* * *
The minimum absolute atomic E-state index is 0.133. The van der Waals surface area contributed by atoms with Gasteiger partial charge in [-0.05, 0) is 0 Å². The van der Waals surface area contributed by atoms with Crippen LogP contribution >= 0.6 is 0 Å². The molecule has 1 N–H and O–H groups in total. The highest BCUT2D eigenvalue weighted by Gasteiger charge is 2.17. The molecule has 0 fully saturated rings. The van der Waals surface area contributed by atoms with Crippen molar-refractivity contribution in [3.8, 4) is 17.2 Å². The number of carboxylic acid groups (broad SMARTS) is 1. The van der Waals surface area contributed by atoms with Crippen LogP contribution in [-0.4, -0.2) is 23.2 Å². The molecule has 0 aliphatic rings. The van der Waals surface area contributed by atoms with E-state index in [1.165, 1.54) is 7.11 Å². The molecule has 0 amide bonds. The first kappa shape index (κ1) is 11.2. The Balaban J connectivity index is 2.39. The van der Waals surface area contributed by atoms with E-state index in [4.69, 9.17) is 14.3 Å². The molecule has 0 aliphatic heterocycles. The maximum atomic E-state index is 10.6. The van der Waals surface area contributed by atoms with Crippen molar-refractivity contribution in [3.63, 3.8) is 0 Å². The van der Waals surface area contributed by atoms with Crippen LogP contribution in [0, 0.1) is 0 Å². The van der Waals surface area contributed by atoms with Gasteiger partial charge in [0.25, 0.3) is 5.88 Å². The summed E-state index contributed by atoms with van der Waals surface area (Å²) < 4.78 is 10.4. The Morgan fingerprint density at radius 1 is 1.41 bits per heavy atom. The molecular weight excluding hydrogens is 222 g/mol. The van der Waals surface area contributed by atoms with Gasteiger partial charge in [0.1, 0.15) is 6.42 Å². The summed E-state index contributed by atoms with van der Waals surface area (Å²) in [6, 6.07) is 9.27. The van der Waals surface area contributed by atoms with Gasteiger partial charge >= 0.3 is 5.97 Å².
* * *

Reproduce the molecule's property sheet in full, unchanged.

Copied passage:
The minimum absolute atomic E-state index is 0.133. The van der Waals surface area contributed by atoms with Gasteiger partial charge in [-0.05, 0) is 0 Å². The van der Waals surface area contributed by atoms with Crippen LogP contribution >= 0.6 is 0 Å². The molecule has 1 N–H and O–H groups in total. The highest BCUT2D eigenvalue weighted by Gasteiger charge is 2.17. The molecule has 0 fully saturated rings. The van der Waals surface area contributed by atoms with Crippen molar-refractivity contribution in [3.8, 4) is 17.2 Å². The number of carboxylic acid groups (broad SMARTS) is 1. The van der Waals surface area contributed by atoms with Crippen LogP contribution in [-0.4, -0.2) is 23.2 Å². The molecule has 0 aliphatic rings. The van der Waals surface area contributed by atoms with E-state index in [1.165, 1.54) is 7.11 Å². The molecule has 0 amide bonds. The first kappa shape index (κ1) is 11.2. The Balaban J connectivity index is 2.39. The van der Waals surface area contributed by atoms with E-state index in [4.69, 9.17) is 14.3 Å². The molecule has 0 aliphatic heterocycles. The maximum atomic E-state index is 10.6. The van der Waals surface area contributed by atoms with Crippen molar-refractivity contribution in [3.63, 3.8) is 0 Å². The van der Waals surface area contributed by atoms with Crippen LogP contribution in [0, 0.1) is 0 Å². The van der Waals surface area contributed by atoms with Gasteiger partial charge in [0.25, 0.3) is 5.88 Å². The summed E-state index contributed by atoms with van der Waals surface area (Å²) < 4.78 is 10.4. The Morgan fingerprint density at radius 1 is 1.41 bits per heavy atom. The molecular weight excluding hydrogens is 222 g/mol. The van der Waals surface area contributed by atoms with Gasteiger partial charge in [0.1, 0.15) is 6.42 Å². The summed E-state index contributed by atoms with van der Waals surface area (Å²) in [6, 6.07) is 9.27. The van der Waals surface area contributed by atoms with Gasteiger partial charge >= 0.3 is 5.97 Å².